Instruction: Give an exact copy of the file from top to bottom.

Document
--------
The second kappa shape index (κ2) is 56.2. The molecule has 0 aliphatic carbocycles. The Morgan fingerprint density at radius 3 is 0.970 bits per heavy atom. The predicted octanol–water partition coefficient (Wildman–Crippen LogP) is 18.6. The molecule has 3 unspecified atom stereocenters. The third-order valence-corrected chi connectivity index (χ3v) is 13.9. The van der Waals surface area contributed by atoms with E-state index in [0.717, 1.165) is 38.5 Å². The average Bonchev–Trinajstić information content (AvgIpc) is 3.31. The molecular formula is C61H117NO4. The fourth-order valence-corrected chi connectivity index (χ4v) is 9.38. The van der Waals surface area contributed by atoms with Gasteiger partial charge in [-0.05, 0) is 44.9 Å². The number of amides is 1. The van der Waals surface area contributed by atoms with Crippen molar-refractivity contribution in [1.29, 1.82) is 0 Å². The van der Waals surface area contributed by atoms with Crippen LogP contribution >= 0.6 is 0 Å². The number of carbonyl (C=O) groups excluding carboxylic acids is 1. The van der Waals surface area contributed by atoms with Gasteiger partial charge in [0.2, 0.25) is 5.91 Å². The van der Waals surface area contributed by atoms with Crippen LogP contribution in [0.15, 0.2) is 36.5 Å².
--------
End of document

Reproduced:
The second kappa shape index (κ2) is 56.2. The molecule has 0 aliphatic carbocycles. The Morgan fingerprint density at radius 3 is 0.970 bits per heavy atom. The predicted octanol–water partition coefficient (Wildman–Crippen LogP) is 18.6. The molecule has 3 unspecified atom stereocenters. The third-order valence-corrected chi connectivity index (χ3v) is 13.9. The van der Waals surface area contributed by atoms with E-state index in [0.717, 1.165) is 38.5 Å². The average Bonchev–Trinajstić information content (AvgIpc) is 3.31. The molecular formula is C61H117NO4. The fourth-order valence-corrected chi connectivity index (χ4v) is 9.38. The van der Waals surface area contributed by atoms with Gasteiger partial charge in [-0.05, 0) is 44.9 Å². The number of amides is 1. The van der Waals surface area contributed by atoms with Crippen molar-refractivity contribution in [1.29, 1.82) is 0 Å². The van der Waals surface area contributed by atoms with Crippen LogP contribution >= 0.6 is 0 Å². The number of carbonyl (C=O) groups excluding carboxylic acids is 1. The van der Waals surface area contributed by atoms with Gasteiger partial charge in [0.2, 0.25) is 5.91 Å². The van der Waals surface area contributed by atoms with Crippen LogP contribution in [0.15, 0.2) is 36.5 Å².